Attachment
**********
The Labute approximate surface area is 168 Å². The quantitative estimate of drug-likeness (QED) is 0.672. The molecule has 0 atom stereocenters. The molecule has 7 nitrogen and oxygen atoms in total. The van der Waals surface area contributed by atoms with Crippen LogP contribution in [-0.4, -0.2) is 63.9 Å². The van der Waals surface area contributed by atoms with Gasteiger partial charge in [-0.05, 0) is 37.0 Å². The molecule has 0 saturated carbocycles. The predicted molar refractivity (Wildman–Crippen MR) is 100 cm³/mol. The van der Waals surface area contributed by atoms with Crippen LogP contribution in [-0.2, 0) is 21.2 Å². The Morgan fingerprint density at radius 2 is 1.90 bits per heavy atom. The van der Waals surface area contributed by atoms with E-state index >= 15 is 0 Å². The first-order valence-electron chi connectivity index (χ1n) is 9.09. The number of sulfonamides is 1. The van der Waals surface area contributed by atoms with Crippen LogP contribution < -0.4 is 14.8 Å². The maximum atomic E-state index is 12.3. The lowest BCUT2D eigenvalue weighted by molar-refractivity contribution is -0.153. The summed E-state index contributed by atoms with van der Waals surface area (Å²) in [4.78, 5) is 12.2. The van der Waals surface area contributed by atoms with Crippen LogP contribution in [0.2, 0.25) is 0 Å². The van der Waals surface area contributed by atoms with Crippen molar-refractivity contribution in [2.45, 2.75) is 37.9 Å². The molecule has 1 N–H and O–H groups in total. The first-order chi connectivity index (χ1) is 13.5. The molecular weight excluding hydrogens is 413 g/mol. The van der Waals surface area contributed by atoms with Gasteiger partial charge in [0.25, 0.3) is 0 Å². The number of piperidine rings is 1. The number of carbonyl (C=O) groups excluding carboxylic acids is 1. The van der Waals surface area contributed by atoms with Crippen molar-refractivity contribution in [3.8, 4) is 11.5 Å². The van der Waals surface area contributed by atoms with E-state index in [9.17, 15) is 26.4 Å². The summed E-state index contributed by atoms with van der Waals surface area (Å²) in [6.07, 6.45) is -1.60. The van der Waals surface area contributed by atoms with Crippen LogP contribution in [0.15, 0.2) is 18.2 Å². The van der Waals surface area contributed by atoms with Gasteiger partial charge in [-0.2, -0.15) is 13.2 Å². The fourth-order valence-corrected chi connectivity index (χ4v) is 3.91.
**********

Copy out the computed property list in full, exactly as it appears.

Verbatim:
The Labute approximate surface area is 168 Å². The quantitative estimate of drug-likeness (QED) is 0.672. The molecule has 0 atom stereocenters. The molecule has 7 nitrogen and oxygen atoms in total. The van der Waals surface area contributed by atoms with Crippen LogP contribution in [-0.4, -0.2) is 63.9 Å². The van der Waals surface area contributed by atoms with Gasteiger partial charge in [-0.05, 0) is 37.0 Å². The molecule has 0 saturated carbocycles. The predicted molar refractivity (Wildman–Crippen MR) is 100 cm³/mol. The van der Waals surface area contributed by atoms with Crippen LogP contribution in [-0.2, 0) is 21.2 Å². The Morgan fingerprint density at radius 2 is 1.90 bits per heavy atom. The van der Waals surface area contributed by atoms with E-state index >= 15 is 0 Å². The first-order valence-electron chi connectivity index (χ1n) is 9.09. The number of sulfonamides is 1. The van der Waals surface area contributed by atoms with Crippen LogP contribution < -0.4 is 14.8 Å². The maximum atomic E-state index is 12.3. The lowest BCUT2D eigenvalue weighted by molar-refractivity contribution is -0.153. The summed E-state index contributed by atoms with van der Waals surface area (Å²) in [4.78, 5) is 12.2. The van der Waals surface area contributed by atoms with Crippen LogP contribution in [0.2, 0.25) is 0 Å². The van der Waals surface area contributed by atoms with Crippen molar-refractivity contribution in [2.45, 2.75) is 37.9 Å². The molecule has 1 N–H and O–H groups in total. The first-order chi connectivity index (χ1) is 13.5. The molecular weight excluding hydrogens is 413 g/mol. The van der Waals surface area contributed by atoms with Gasteiger partial charge in [0.25, 0.3) is 0 Å². The number of piperidine rings is 1. The number of carbonyl (C=O) groups excluding carboxylic acids is 1. The van der Waals surface area contributed by atoms with Crippen molar-refractivity contribution in [3.8, 4) is 11.5 Å². The van der Waals surface area contributed by atoms with E-state index in [9.17, 15) is 26.4 Å². The summed E-state index contributed by atoms with van der Waals surface area (Å²) in [6.07, 6.45) is -1.60. The van der Waals surface area contributed by atoms with Crippen LogP contribution in [0.15, 0.2) is 18.2 Å². The van der Waals surface area contributed by atoms with Gasteiger partial charge in [-0.2, -0.15) is 13.2 Å². The fourth-order valence-corrected chi connectivity index (χ4v) is 3.91.